This is simply application hosting and unlike other aspects of cloud doesn’t necessarily imply a virtual server infrastructure underneath. Salesforce.com was the pioneer of this model on a large scale. Almost all major and minor application providers will need to move in this direction to maintain revenues as the traditional client server model tied to a licensed desktop or laptop computer is becoming unacceptable to users. Users want to be able access applications from anywhere using a browser and Ipad etc . They also want to be able to pick from a menu of commercial terms either contract or PAYG much like mobile phones and entertainment packages.
Hurdles to adoption
Behind all of these is the crucial issue of trust, people won’t outsource or go to Cloud unless they can trust the supplier. In an immature market there is naivety amongst early adopters and risks taken that won’t be taken later. For instance, Amazon’s recent failure showed that not all customers had been able (or had even chosen) to use Amazon’s infrastructure in ways that made their applications resilient. And there is conflict between European law under which “Safe Harbour” meets EU data protection laws and standards, and the US Patriot Act which gives the US government access to data on demand.
Supplier and user scenarios
The big opportunity or threat for software suppliers is the move to move to SaaS. The massive investment in Microsoft Azure which implements PaaS shows that this isn’t a simple step for a traditional software supplier and begs thequestion of how data centre capacity will be acquired, how products and services should be marketed effectively and what terms and conditions and financial/pricing models will work. It is also possible to see a half way house where large scale users run SaaS in house on a “private cloud”.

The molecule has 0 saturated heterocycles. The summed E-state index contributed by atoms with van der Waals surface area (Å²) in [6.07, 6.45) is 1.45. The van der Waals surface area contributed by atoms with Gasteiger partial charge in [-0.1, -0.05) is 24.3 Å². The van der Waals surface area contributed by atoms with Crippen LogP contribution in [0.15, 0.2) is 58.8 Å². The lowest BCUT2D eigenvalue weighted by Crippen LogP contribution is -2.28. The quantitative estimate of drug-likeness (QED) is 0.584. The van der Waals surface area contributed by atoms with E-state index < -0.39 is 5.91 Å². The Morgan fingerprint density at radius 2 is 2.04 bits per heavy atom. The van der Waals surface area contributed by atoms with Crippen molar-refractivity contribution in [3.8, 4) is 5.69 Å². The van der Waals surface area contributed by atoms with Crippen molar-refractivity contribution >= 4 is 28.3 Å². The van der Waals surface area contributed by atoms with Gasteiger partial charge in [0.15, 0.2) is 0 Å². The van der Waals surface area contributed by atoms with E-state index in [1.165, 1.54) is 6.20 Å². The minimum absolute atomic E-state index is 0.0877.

Network bandwidth is a critical issue for some applications of Cloud and ways to get the user interface and data management to cope with a wide range of network infrastructure has to be considered, raising the possibility of “lite” interfaces as well as fully featured ones.
The sort of scenarios talked about so far are in many ways analogous to time sharing bureaus on mainframes in the 1970s but I think we need to try to move beyond that and look at the integration of rich content and applications within a fully integrated Cloud based supply chain “community”.
There are huge implications for enterprise IT users, software suppliers and potential or existing cloud service suppliers.
Scenario planning provides the means to help plan in an uncertain world, so it’s time to start developing some scenarios I think!
SAMI is hosting a workshop to develop scenarios for cloud computing, to help IT departments steer their way through this maze. It is to be held at the IT Livery Hall on Tuesday 26th July, from 1pm to 5pm, and a charge of £35 will be made to cover costs.
To register, please email firstname.lastname@example.org.